Why You Have to Switch Your Site to HTTPS… Now

Is your website secure? If you aren’t collecting credit card information or taking payments, you may think that the recent Google Chrome update to HTTPS protocol has anything to do with you.

You’re wrong. It does. The fact is that every company should be upgrading to HTTPS to be in compliance with Google’s new rules and updates. It might not affect you immediately if you don’t but make no mistake. It can negatively impact your conversion rates when customers see your website is NOT SECURE. Additionally, there is a side benefit of switching to HTTPS and that’s a slight bump in your rankings on Googles Search Engine Results Page.

What Is HTTPS?

The first thing you need to understand is the difference between HTTP and HTTPS here.

HTTP stands for Hyper Text Transfer Protocol. From the early days of the internet until recently, HTTP was the standard protocol used to share information on the web.

The downside of using HTTP is that anybody can read it. There’s no encryption, so it is relatively easy for hackers and thieves to access information on a website that uses it.

HTTPS stands for HyperText Transfer Protocol Secure. It’s typically used for any page online where secure information is transmitted or collected, including sign-in pages that require a password and payment pages.

When information is transmitted on a page using HTTPS, it is done using a Secure Sockets Layer (SSL), which is also sometimes referred to as a Transport Security Layer (TSL).

In other words, the difference between HTTP and HTTPS is encryption. Only someone who knows the code used to encrypt a site that uses HTTPS can collect information from that site. HTTPS ensures that data cannot be altered in transit without your knowledge, and it provides the people who visit your site with proof that your site is authentic.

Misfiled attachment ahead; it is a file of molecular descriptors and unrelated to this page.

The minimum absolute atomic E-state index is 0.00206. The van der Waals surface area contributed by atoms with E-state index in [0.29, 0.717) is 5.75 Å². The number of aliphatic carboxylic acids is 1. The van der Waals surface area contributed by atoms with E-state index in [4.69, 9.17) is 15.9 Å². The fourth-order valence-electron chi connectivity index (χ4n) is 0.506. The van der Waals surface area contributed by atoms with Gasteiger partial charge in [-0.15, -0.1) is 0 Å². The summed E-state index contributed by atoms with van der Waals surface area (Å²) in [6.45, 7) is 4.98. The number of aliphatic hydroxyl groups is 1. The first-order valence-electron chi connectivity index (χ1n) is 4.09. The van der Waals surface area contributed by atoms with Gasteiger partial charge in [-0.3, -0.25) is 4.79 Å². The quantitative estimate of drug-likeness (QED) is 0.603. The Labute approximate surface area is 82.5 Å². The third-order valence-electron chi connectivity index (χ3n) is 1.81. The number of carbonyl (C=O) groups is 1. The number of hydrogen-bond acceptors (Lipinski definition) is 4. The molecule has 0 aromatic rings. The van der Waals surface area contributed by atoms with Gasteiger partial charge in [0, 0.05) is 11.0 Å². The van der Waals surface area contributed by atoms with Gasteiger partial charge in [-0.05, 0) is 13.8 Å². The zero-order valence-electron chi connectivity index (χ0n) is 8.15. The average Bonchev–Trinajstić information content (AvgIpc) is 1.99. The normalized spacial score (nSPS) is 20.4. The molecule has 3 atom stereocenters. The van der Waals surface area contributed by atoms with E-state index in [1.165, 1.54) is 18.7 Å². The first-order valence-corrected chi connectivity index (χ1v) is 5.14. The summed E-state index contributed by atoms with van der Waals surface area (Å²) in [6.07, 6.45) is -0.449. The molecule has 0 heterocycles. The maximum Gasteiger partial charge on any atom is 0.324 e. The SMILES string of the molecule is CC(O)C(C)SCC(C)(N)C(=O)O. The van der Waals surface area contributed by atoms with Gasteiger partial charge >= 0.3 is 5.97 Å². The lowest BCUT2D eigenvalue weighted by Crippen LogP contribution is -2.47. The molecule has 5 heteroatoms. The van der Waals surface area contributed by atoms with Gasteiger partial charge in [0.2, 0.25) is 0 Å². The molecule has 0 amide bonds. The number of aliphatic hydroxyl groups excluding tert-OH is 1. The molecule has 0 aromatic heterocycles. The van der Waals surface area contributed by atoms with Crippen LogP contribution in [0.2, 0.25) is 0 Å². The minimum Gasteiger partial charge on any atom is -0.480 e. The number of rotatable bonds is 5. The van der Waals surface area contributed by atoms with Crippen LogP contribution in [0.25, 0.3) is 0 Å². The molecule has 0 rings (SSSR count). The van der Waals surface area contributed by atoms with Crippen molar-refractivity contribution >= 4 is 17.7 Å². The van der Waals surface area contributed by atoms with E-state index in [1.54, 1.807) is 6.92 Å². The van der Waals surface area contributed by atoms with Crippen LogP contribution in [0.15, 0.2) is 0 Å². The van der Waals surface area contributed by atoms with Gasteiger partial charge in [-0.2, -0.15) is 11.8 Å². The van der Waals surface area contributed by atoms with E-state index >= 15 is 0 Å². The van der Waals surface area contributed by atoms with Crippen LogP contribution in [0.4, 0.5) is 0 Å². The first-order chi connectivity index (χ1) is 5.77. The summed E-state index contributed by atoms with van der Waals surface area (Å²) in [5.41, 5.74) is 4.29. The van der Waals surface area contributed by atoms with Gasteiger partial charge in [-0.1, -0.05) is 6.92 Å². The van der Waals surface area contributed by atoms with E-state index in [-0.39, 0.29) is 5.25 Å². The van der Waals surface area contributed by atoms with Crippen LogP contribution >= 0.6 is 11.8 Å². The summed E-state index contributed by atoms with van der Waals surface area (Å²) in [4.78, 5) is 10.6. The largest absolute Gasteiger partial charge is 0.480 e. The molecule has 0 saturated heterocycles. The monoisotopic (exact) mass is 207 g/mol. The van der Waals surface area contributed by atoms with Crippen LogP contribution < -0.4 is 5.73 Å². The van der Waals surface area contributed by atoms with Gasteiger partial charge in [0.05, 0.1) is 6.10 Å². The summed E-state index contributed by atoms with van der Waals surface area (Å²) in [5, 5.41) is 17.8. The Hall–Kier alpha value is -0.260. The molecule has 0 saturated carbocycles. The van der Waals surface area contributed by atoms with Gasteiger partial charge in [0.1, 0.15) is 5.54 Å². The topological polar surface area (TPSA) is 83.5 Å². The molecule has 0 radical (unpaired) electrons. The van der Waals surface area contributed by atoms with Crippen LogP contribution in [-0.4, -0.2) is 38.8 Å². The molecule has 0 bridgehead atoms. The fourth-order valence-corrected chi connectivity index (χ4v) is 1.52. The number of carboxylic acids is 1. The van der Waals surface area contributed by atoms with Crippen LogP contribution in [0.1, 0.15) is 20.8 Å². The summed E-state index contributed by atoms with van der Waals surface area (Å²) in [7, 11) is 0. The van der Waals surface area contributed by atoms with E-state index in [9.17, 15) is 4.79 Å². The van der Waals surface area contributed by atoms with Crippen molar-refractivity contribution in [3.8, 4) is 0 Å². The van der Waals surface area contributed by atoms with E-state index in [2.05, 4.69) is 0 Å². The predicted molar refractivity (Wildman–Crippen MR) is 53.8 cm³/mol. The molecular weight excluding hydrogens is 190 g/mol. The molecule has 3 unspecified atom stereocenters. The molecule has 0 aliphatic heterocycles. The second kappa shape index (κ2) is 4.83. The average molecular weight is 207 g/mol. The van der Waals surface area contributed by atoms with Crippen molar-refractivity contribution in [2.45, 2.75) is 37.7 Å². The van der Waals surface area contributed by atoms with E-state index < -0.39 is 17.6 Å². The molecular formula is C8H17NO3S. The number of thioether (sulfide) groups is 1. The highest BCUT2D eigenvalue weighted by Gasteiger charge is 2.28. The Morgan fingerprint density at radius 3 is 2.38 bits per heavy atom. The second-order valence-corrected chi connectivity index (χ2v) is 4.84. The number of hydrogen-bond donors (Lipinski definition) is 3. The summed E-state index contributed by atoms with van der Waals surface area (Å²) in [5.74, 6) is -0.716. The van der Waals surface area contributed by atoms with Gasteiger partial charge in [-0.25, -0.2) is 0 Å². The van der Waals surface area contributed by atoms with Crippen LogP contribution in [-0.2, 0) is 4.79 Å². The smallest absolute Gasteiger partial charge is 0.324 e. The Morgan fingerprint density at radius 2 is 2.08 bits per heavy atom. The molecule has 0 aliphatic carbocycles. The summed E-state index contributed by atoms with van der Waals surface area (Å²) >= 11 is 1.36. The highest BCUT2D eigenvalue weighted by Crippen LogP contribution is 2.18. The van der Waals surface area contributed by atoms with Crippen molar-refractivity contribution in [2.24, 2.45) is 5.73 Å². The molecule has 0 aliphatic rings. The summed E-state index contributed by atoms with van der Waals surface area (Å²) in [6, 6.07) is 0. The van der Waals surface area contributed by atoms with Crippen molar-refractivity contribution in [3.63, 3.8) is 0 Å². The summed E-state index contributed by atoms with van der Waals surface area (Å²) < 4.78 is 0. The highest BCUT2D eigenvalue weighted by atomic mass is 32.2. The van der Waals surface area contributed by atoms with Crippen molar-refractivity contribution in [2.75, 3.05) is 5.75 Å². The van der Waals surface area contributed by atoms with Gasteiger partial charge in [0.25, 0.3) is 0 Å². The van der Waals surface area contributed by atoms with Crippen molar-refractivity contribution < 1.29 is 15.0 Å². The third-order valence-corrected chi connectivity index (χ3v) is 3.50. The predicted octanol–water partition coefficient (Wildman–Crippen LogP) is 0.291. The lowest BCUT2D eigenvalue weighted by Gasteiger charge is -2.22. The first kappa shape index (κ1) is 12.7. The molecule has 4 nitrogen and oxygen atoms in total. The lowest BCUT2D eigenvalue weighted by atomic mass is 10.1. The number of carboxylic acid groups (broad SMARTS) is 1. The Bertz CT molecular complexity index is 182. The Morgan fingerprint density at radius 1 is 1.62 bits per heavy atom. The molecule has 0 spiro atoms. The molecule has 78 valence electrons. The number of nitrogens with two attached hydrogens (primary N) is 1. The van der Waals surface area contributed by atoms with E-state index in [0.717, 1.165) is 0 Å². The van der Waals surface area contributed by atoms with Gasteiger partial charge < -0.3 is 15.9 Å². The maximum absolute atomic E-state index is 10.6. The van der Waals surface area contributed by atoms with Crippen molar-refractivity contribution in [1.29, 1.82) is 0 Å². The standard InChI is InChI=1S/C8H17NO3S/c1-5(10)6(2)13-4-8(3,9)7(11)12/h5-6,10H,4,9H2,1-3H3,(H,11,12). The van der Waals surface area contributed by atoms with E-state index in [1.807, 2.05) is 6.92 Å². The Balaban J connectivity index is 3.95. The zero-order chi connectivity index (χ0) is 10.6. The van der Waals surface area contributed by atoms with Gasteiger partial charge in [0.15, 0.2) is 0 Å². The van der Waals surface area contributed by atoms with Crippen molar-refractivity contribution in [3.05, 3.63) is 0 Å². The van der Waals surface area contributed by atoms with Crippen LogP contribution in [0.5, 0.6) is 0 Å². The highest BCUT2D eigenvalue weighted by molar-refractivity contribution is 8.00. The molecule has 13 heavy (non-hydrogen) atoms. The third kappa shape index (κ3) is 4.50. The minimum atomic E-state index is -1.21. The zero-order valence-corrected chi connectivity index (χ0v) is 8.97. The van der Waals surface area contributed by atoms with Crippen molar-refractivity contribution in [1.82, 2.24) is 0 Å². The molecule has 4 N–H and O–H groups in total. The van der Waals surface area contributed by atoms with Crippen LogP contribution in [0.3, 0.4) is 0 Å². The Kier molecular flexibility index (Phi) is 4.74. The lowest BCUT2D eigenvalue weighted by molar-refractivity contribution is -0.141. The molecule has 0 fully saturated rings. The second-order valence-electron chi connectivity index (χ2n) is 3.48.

What Changes is Google Chrome Making?

Starting soon (as soon as Chrome 56 comes out), Google Chrome will label all non-HTTPS pages that collect passwords or credit cards as Not Secure.not secure http website

The current protocol shows a green lock next to the URL of secure sites and no lock next to the URL of sites that aren’t secure. Google determined that the absence of the secure lock symbol was not adequate to keep people informed about the potential danger of typing private information into a site that wasn’t secure.

Starting this month, pages that do not use HTTPS will have the words “Not Secure” before their URL. The risk to companies whose sites are not compliant is that visitors may be reluctant to enter their information or to trust your site.

How Can You Update Your Site?

There are several steps you’ll have to follow to update your website to HTTPS protocol. Let’s walk through them since there are some that might not be immediately obvious.

Get a Security Certificate for Your Website

The first step is to obtain a security certificate for your site. Many web hosts offer security certificates for purchase. If you have a simple domain name, you can get away with a single-use certificate. Websites with many subdomains will need a wildcard certificate to make sure every page on their site is covered.

If you own more than one domain name, you may qualify for a multi-domain certificate that will cover every domain name owned by you or your company. (All domains must be owned by the same person or entity to qualify.)